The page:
The higher the propagation delay time of any circuit, the lower the maximum frequency. Thus, a high-speed circuit is one, propagation delay time of which is very low. For example, if delay of a gate is 3ns, it will be speedier than a gate with 10ns. Remember, this factor is being attached a great importance at the time of designing of a digital circuit. Moreover, with an increase in the load (i.e. increasing the number of inputs), this delay time also increases. The lower the propagation delay time, the higher the operating speed of the device.

Speed Power Product

The product of power dissipation and propagation delay time tpd on a specific frequency, is called speed power product (SSP) or delay power product (DPP). Speed power product is in fact a measurement for assessing the performance of any logic circuit. A manufacturer describes its details on the product specification data sheet. As consumption of power increases with an increase in the speed of a logic circuit, therefore speed power product actually reflects a relation between speed and power.

Remember when there is an issue of selecting a certain type of logic for some specific purpose, this term is used for making a comparison between the gates. In such a situation, time is measured in seconds, whereas power is measured in watts. As watts are described as joules per second, therefore SSP is measured in joules or pekoe joules. Normally, values of both delay time as well as power dissipation should be low, for the purpose of a better performance. Therefore, merit of any logic gate for any specific operation, can be accessed via a speed power product (SSP). The gate with a low speed power product value is considered better. As compared to TTL, SSP values of CMOS circuits are very low.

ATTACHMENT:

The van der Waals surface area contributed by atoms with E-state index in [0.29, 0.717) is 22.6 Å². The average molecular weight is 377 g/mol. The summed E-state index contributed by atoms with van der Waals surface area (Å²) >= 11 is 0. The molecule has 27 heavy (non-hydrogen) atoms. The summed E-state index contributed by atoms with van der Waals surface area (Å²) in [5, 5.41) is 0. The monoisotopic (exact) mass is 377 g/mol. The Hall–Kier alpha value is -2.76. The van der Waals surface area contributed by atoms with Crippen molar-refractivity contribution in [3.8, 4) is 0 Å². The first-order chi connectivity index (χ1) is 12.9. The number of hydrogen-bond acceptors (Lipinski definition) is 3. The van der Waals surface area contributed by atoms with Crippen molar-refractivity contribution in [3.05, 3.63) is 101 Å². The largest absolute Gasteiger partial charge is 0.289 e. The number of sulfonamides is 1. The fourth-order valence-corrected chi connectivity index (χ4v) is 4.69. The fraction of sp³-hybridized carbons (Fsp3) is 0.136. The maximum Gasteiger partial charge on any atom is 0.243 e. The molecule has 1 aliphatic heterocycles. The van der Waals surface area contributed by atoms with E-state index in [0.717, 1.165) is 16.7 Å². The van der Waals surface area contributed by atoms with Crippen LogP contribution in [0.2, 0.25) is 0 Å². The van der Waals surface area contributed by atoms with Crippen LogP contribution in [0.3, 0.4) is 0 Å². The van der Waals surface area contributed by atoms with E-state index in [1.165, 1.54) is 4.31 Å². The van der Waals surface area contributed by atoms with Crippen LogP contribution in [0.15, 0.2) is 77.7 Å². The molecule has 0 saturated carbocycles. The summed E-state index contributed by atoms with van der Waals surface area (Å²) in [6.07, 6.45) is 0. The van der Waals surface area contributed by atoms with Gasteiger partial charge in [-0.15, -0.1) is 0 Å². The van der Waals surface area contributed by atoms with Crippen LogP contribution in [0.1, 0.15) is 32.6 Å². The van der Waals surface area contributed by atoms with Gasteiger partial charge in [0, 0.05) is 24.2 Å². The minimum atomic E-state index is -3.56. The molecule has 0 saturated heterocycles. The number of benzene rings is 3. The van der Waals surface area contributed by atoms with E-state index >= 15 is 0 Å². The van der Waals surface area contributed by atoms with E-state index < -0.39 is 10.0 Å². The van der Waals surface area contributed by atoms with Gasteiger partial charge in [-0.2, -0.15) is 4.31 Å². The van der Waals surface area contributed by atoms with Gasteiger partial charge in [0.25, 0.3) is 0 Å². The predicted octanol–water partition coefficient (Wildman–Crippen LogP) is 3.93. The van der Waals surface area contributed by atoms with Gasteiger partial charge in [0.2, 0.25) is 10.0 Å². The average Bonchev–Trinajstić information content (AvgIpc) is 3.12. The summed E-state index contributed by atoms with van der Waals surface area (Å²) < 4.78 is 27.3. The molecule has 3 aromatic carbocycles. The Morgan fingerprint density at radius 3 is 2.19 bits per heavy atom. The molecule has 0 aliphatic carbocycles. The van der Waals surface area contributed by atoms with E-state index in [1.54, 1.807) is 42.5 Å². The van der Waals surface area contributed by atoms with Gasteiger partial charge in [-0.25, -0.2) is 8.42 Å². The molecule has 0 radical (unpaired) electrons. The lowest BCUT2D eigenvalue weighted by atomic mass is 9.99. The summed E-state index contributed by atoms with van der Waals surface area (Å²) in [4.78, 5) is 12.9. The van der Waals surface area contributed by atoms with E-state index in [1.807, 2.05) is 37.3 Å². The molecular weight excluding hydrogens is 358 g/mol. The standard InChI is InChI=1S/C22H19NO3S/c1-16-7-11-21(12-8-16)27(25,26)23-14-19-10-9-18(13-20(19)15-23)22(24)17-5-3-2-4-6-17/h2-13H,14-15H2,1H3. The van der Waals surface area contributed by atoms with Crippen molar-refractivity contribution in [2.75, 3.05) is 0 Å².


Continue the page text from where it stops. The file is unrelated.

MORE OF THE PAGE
Noise Margin

Noise margin, which is also known as noise immunity (which has been defined above), is the capacity of a logic gate through which it stops or withstands false signals or wrong triggering, is known as noise margin. In other words, the measurement of noise immunity of any circuit is called noise margin, which is expressed in terms of volts. There are always two specific noise margin values of any given logic circuit i.e. high-level noise margin and low-level noise margin. Noise margin is the difference between maximum possible low input (which a gate can sustain) and a driving gates’ maximum possible low output.

We know that a single logic gate is never independently used, rather during normal working conditions, output of one gate drives the input of the next gate. In worst case, a difference of 0.4v exists between driver output voltages and required input voltages, as can be seen from logic level block shown in the above figure.

V0L.max = 0.4V … Driver output

V1L.max = 0.8V … load input

The high values in worst case are as follows:

V0H.min = 2.4V … Driver output

V1H.min = 2V    … Load input 

The difference in both aforementioned situations is 0.4V. This difference is called noise margin. In simple words, quantity of noise voltage, which an input on a logic circuit can sustain without causing any false change in its output, is called noise margin. In case of transistor–transistor logic (TTL) its value is 0.4V, whereas in case of diode transistor logic (DTL), its value is 0.7V. It is to be reminded here that the higher the noise margin of a logic circuit, the better the performance of logic circuits

Input and Output Currents

By the input and output currents of any logic gate we mean those currents which operate gate as a source or supply in situation of low gate input and high gate output, whereas inversely, in situation of high gate input and low gate output, it operates gate as a sink (i.e. in such a situation, flow of current is inwards from load towards the gate instead of flow of current outwards from gate towards the load). Therefore, output circuit of a gate must be such that it supplies extensive current for the purpose of load capacitance charging (i.e. it operates as a source) and in case of load capacitance discharging, could take back maximum current from the load (i.e. it may also operate as a sink)